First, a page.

Utility rooms have quickly become one of the trendiest places in the house. Instagram feed’s are filled with do-it-yourself cleaning hacks, pantry organisation videos and renovations of the latest laundry room looks. Since when did the laundry room become such a presentable, contemporary part of the family home?
Everyone has a washing machine. Some people have a tumble dryer. Traditionally these appliances are kept in the kitchen, or the bathroom (if you’re French). But if you need extra space in the kitchen, or the washing machine has become too loud, getting a laundry room could be the best step forward.
The laundry room is a fairly recent addition to the American household. As manufacturers started mass-producing electric washing machines in the 1950s, people found that the only place with the correct sockets was the kitchen. Washing machines rapidly became less of a luxury and more mainstream, meaning houses were designed with laundry in mind. Around the 1980s, houses began popping up with laundry rooms.
Having a laundry room saves time and space; you can keep all of the dirty, manual tasks to one room. This means more space for socialising in the kitchen, and less time having to look at piles of unwashed clothes. As laundry rooms have developed, people realised you could save even more time by switching up the location. Some houses had it next to the bathroom, whereas others placed it upstairs to get it closer to the bedroom.
A laundry room does exactly what it says on the tin. It’s a great place to iron, fold and hang drying clothes—much better than airing clothes in your wardrobe or ironing in the living room. It keeps mucky chores from mingling with the rest of your home, and you can even add little extras to make your life easier. A sink for delicate washing or a low basin for hosing down the dog. Whatever your preference, the laundry room is a fantastic addition to the modern home.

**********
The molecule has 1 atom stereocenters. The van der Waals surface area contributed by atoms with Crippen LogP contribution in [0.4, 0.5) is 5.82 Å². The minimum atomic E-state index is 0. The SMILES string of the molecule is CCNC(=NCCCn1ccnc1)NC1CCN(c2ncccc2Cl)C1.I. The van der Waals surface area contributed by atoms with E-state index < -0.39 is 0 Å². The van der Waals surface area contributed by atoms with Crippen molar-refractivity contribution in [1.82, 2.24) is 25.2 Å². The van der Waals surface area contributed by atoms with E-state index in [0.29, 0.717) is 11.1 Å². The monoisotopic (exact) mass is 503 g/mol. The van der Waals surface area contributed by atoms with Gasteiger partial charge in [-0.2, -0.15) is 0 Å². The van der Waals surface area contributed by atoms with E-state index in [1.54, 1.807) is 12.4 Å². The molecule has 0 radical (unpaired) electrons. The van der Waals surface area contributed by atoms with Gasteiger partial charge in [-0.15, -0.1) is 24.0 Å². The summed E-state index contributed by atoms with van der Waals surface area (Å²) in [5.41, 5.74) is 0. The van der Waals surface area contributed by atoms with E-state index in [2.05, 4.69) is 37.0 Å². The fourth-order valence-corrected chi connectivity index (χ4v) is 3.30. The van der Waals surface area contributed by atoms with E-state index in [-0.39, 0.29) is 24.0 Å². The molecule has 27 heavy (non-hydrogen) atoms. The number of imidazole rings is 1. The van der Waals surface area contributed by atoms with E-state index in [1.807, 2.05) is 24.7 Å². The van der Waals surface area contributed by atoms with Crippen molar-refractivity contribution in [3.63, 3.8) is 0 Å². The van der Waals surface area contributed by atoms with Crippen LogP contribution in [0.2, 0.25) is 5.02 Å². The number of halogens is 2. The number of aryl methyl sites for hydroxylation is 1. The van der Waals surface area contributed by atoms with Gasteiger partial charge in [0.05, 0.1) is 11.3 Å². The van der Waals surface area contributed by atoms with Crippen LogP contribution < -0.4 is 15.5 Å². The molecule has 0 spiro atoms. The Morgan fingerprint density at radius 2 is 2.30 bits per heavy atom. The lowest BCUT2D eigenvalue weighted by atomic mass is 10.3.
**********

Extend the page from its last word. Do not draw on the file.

The utility room is a whole different game. It has a richer history and is more flexible in comparison to the trendy laundry room. The clue is in the name, the utility is designed to be useful. Use it for everything from chores to storage, there’s no consequences as it’s designed to harbor the mess and can be scrubbed clean easily!
The utility room is a descendant of the scullery room: an overflow room for the kitchen. Generally staffed by scullery maids and used from the Victorian era onwards, the scullery was created because of an increased awareness of health issues and sanitisation. Everything that might’ve caused disease and illness was moved to the scullery room. Fast forward 200 years and the scullery has evolved into the utility, and there’s one in almost every household.
What makes a utility brilliant is that it’s completely up to you. Although the chosen appliances generally starts with a washer dryer, people like to add a dishwasher, a deep sink or a second fridge freezer. Use it for the organisation of seasonal coats and dirty boots. A water heater, a pantry or even a toilet, whatever you choose, it’ll fit perfectly into a utility room.
Is there really a difference?
All in all, there isn’t much difference. It’s like scone vs scone; it’s what you decide to make of it. If you look at history, the laundry room term was coined in America much later than the utility room was. But if you look at purposefulness, the utility is more versatile according to your needs, not just laundry. Whether you have a laundry room or a utility room, or if you still have a scullery room, make sure it’s up to date with the best appliances from Appliance City.